I was talking through some of my thoughts on applying visual and interaction design critique principles to code with Enrique Comba. At the time, I was in the middle of analyzing the differences between directly calling the method under test, nested describes and lets, and using a custom assertion.
I was pointing out how moving the method call out to a custom assert hid a breadcrumb developers would use when understanding the system under test, while leaving it in a let would at least keep it in the same test file. Enrique responded with an interesting perspective:
"That's the point of BDD. Your tests shouldn't care about your implementation at all."
I was a little taken aback. One of my favorite parts about clearly written specs is how they give the programmer direction in the use of the code being tested. If the test code is completely ignorant of the implementation, how can it provide those insights?!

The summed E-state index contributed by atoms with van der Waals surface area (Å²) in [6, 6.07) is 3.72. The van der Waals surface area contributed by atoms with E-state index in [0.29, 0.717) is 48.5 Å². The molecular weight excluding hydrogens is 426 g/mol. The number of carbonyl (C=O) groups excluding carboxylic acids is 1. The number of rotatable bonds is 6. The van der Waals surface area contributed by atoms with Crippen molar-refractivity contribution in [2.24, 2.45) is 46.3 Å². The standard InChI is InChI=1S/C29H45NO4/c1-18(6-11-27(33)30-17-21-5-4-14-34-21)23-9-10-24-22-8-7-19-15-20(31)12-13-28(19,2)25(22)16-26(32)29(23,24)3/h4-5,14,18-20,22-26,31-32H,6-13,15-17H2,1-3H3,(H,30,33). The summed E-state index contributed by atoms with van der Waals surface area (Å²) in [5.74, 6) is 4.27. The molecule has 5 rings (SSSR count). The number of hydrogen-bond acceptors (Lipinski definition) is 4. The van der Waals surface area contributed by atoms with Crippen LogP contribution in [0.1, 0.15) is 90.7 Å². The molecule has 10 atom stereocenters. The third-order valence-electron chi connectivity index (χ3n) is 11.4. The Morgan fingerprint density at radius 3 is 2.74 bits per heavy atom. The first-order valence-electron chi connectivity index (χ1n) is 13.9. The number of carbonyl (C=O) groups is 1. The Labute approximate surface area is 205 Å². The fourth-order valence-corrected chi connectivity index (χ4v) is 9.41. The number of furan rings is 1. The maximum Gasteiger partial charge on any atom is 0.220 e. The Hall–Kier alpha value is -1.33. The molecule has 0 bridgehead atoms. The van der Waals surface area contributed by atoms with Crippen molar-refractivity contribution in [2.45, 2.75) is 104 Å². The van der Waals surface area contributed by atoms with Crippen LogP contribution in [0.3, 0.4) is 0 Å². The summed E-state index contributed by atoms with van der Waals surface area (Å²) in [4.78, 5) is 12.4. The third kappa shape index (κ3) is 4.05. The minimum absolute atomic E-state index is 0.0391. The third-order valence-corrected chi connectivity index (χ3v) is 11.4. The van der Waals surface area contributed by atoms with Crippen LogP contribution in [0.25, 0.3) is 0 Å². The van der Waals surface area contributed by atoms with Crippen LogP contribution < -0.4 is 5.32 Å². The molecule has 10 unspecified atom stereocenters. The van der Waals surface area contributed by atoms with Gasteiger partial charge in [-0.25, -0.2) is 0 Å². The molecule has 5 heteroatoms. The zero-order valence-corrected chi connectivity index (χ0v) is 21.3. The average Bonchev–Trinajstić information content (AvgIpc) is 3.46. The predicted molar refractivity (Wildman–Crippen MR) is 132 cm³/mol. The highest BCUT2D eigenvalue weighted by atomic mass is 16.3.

After an hour or so, I started thinking about Justin Searls recent presentation on realism in tests. This got me thinking: What if the level of realism and the level of ignorance of a test are two related variables? A test which provides a high level of realism of the system under test may not mock out external services the system uses because it does not know about them. Conversely, tests which provides a low level of realism often very clearly point out how its collaborators must be formed, as well as the usage of the code under test.
Hopefully these complementary insights will provide me with more purposeful, better organized test suites in the future.